KNOXVILLE—Today, University of Tennessee, Knoxville, alumnus and Garmin International, Inc. founder Min H. Kao helped dedicate the new $37.5 million engineering building named in his honor—a state-of-the art addition to UT’s iconic Hill and a needed addition to one of UT’s fastest growing colleges.
Min Kao and his wife, Fan Kao, joined Governor Bill Haslam, Chancellor Jimmy G. Cheek, President Joe DiPietro, and other state and local officials to celebrate the Min H. Kao Electrical Engineering and Computer Science Building. The couple committed $12.5 million with one stipulation—that the state would match the gift two to one. It did, bringing the project’s total to $37.5 million and marking one of the first such matching arrangements for a new academic building in Tennessee.
“The University of Tennessee opened its doors and offered me an opportunity to grow in my field,” said Kao, who graduated in 1977 with master’s and doctorate degrees in electrical engineering. “I hope the new facility will allow others to pursue their dreams and will further position UT as a gateway to great things in engineering and innovation.”
After graduating from UT, Kao worked for several companies developing navigational systems. He saw great promise in the future of global positioning technology and joined forces with colleague Gary Burrell to start their own company. In 1989, the two launched Garmin. The name is a play on their first names.
The Kaos also donated $5 million to create the Min H. Kao Scholars and Fellows endowments and the Kao Professorship. This gift was also the foundation of a challenge campaign encouraging other alumni and friends to establish their own funds to support the department. An additional $5 million was raised providing tremendous new support for students and faculty.
“Dr. and Mrs. Kao’s generous gift laid solid groundwork to begin our journey to the Top 25,” said Chancellor Jimmy G. Cheek. “Their gift offers our students competitive education and research opportunities and provides much-needed infrastructure and resources as we continue to expand and enhance our institutional goals.”
The building provides much needed space for the booming College of Engineering. During the past five years, undergraduate enrollment increased by 27 percent, which is more than twice the national average. The number of doctoral students grew by 45 percent, which is more than four times the national average.
The Min Kao building streamlines six buildings that formerly housed the Department of Electrical Engineering and Computer Science into one 150,000-square-foot engineering building. The centralization allows for more collaborative research between students. The building houses nineteen research laboratories, thirteen teaching laboratories, nine classrooms and faculty offices; a 2,500-square-foot, 147-seat auditorium; and an educational wing with smaller lecture classrooms which are available to other departments.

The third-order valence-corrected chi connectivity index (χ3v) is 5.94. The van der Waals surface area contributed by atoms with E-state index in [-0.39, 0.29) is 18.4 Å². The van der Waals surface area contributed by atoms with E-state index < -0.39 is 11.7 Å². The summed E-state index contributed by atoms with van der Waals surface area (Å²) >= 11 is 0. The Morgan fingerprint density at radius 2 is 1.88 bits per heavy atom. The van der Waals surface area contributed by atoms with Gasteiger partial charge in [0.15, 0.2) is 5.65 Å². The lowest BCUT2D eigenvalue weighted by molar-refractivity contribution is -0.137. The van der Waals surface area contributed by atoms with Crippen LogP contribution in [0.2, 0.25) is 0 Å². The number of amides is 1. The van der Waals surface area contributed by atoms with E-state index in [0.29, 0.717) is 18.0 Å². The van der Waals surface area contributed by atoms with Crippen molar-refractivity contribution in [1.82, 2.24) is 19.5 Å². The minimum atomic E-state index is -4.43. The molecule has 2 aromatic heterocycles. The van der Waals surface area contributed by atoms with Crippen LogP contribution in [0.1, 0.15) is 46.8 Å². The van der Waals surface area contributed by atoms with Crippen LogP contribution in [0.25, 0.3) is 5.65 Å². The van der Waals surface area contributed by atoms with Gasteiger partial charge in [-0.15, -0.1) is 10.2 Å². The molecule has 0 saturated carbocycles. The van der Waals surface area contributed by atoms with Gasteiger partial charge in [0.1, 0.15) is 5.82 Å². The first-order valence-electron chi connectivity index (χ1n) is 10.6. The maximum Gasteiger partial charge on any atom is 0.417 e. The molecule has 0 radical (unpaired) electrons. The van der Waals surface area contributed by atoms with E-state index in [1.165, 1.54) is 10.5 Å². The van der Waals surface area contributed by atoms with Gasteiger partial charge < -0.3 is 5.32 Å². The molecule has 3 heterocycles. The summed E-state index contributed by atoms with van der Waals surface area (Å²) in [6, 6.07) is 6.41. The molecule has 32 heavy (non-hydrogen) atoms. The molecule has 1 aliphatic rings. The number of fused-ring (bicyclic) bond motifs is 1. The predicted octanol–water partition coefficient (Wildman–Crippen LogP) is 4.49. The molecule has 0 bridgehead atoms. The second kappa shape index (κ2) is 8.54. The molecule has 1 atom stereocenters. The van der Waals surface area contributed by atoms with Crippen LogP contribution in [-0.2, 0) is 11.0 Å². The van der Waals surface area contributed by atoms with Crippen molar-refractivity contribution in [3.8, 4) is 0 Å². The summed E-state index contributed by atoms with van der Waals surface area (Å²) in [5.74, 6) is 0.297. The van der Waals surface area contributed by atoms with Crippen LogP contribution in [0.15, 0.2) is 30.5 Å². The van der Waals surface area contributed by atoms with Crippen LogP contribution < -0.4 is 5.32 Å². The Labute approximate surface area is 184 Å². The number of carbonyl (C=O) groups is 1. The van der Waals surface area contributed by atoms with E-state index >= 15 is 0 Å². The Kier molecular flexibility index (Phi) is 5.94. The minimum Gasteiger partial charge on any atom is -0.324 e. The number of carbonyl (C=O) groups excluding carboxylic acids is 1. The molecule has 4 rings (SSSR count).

“The Min Kao building enhances students’ learning experience by offering them better laboratories for research,” said College of Engineering Dean Wayne Davis. “The building is also designed to accommodate the technological demands of these students’ work by having special power requirements for computations and network development. These technological learning spaces help them in their research and also help us stay competitive in our journey to the Top 25.”
Better facilities also help the university in recruiting and enrolling more students in the science, technology, engineering and mathematics (STEM) fields—which is a priority of the state and nation. The new building also assists with UT’s current outreach efforts in gaining interest in STEM fields to youth, women, and minorities by exhibiting its commitment to training the very best in these fields.
The building also houses the Center for Ultra-wide-area Resilient Electric Energy Transmission Networks, a one-of-a-kind center funded by the National Science Foundation and the Department of Energy, which seeks to develop smart grid technologies to overhaul our nation’s chronically overstretched electric power grid.
Construction began on the building in May 2007 and it opened January 2012. The building is built for LEED certification, which requires using environmentally sound materials, positioning the building to make the best use of natural lighting and using indoor lighting that is both cost- and energy-efficient.
The gift for the building was part of the Campaign for Tennessee, the most ambitious fundraising effort in the university’s 218-year history. By the end of the campaign in December 2011, more than $1.3 billion was raised for the students, faculty, programs and facilities on the four UT campuses, including more than $860 million for the Knoxville campus.
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